September 5, 2019

Hurricane Dorian - Here's How Nurses Can Help

Hurricane Dorian - Here's How Nurses Can Help

As Hurricane Dorian moves north on the east coast of Florida, heading towards the Carolinas, we have all watched as the storm caused massive destruction in the Bahamas, killing at least 20 people so far, and wondering what the tropical tempest will do next. Dorian is anticipated to potentially touch down in the Carolinas in the next 48 hours, according to the latest updates from the National Hurricane Center. 

With mandatory evacuations in effect in certain parts of Florida and families and individuals across many counties preparing for the storm, many have been displaced from their homes, residents from nursing homes have been transferred, hospital patients have been moved, and hospital staffing has been disrupted. As we wait to see what the eventual full impact of Dorian will be, healthcare workers aren’t waiting before they are getting involved in efforts to help—nurses around the country are jumping in to fight against Dorian. 

How Nurses are Helping

It may not surprise you to hear that nurses are already heeding the call to help in the wake of Dorian, with a nurse “strike team” deploying out from Kentucky to the Carolinas to offer assistance. The strike team, which is made up of both RNs and administration, was organized by the state’s Department for Public Health and will be working for about two weeks in North Carolina shelters.  

Nurses are also part of the Indiana Task Force 1, a federal search and rescue crew, that dispatched last week with plans to help wherever they could.  The national Registered Nurse Response Network (RNRN), made up of volunteer disaster relief nurses, also joined in the efforts to help by dispatching nurses to Florida and possibly to the Bahamas as they are able. 

According to the American Red Cross, Dorian has impacted around 76,000 people in the Bahamas and preliminary damage reports estimate that over 13,000 houses were damaged or completely destroyed—close to almost half of all the dwellings in Abaco and the Grand Bahama. The sheer amount of destruction is hard to comprehend and the stateside relief efforts were slow initially as they evaluated safety for disaster relief workers to be brought in. As more news is released about the state of the Bahamas, more nurses will be able to be dispatched to assist better, while staying safe themselves. 

Seattle nurse Brian Halpern, who actually just returned after being deployed on August 27th, right before the hurricane hit, told KOMO news that the destruction is widespread in the Bahamas. “I’m pretty worried about the islands there because they were wiped out,” he said. “They were leveled. They’re going to have a lot of needs. They’re going to have needs for simple things like clothing. They’re going to have needs for food, for water, for medical supplies. You know, find it in your heart to give."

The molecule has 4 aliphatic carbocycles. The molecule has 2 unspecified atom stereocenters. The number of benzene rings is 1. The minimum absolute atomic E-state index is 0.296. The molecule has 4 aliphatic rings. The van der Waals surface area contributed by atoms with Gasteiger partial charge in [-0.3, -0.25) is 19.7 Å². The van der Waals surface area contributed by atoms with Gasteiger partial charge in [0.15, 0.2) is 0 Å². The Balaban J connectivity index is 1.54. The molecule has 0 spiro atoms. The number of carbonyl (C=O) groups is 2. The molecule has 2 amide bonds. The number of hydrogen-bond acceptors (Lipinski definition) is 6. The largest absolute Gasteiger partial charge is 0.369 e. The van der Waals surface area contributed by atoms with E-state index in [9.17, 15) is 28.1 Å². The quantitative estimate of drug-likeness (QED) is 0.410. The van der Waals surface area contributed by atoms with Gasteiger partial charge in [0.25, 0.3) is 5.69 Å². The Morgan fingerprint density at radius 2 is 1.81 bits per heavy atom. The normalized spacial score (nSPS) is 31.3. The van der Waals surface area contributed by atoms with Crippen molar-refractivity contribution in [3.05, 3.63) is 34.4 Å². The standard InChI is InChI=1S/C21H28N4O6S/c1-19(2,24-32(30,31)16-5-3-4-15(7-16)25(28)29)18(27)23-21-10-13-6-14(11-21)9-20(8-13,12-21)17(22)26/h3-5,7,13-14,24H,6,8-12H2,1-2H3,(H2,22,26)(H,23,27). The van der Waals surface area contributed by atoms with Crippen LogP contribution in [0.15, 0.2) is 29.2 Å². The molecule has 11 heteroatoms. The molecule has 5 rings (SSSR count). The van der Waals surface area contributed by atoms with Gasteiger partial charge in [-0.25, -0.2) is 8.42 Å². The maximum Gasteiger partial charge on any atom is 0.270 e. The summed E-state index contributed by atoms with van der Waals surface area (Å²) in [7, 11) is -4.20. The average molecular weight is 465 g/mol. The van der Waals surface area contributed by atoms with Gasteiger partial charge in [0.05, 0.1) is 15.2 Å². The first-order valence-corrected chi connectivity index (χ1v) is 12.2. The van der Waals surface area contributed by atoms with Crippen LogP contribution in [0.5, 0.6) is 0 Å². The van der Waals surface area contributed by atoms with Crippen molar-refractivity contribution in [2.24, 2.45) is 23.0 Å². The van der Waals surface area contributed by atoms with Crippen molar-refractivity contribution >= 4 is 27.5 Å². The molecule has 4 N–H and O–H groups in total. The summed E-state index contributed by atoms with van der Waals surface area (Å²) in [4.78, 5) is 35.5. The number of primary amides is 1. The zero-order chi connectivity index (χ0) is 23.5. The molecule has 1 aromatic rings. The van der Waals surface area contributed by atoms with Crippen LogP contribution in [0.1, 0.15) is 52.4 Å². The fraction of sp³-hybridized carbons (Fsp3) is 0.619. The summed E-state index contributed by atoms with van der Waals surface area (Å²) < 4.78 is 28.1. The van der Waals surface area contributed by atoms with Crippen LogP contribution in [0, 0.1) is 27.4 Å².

What Nurses Can Do Right Now To Help

If you’re looking for ways that you can help in the efforts to help others who may be affected by Hurricane Dorian, here are some ways that nurses can get involved right now:

  • Apply to be a volunteer RNRN dispatch nurse for the rest of the 2019 hurricane season. According to their website, volunteer applicants will be placed on activity standby and could be immediately dispatched for deployment with Dorian, or for other hurricanes this season. In order to select, RNs and NPs must have an active, US-based RN or NP license and prepared to endure challenging physical and emotional conditions, as well as complete a 20-hour training module on their own time. 
  • The American Nurses Association recommends that nurses looking to help with disaster efforts in the wake and after Hurricane Dorian apply for volunteer positions with the American Red Cross.
  • Donate to help people affected by Hurricane Dorian through the Red Cross online, by calling 1-800-RED CROSS, or by texting the word DORIAN to 90999 to make a $10 donation.
  • Check the United Way Association of South Carolina for current volunteer opportunities and current updates for storm needs.  
  • Donate to North Carolina’s United Way hurricane efforts. 
  • Any natural disaster increases the need for blood donations, so donate your own blood and/or plasma, or find a local blood drive to volunteer to assist with getting people in need life-saving blood donations.  
  • If you are wondering if your nursing license will be valid to practice in hurricane-affected areas in the United States, you can check your license type for free to see if your RN license will be valid in the state you hope to volunteer in. 
  • Donate to one of the extensive charity and organized efforts to assist with the victims of the Hurricane through NBC’s list. 

And last but not least, keep on doing what you do best—serving your patients through tropical storms, or just your average Thursdays, just like these fine nurses who are sharing their own scrub selfies through #hurricanedorian


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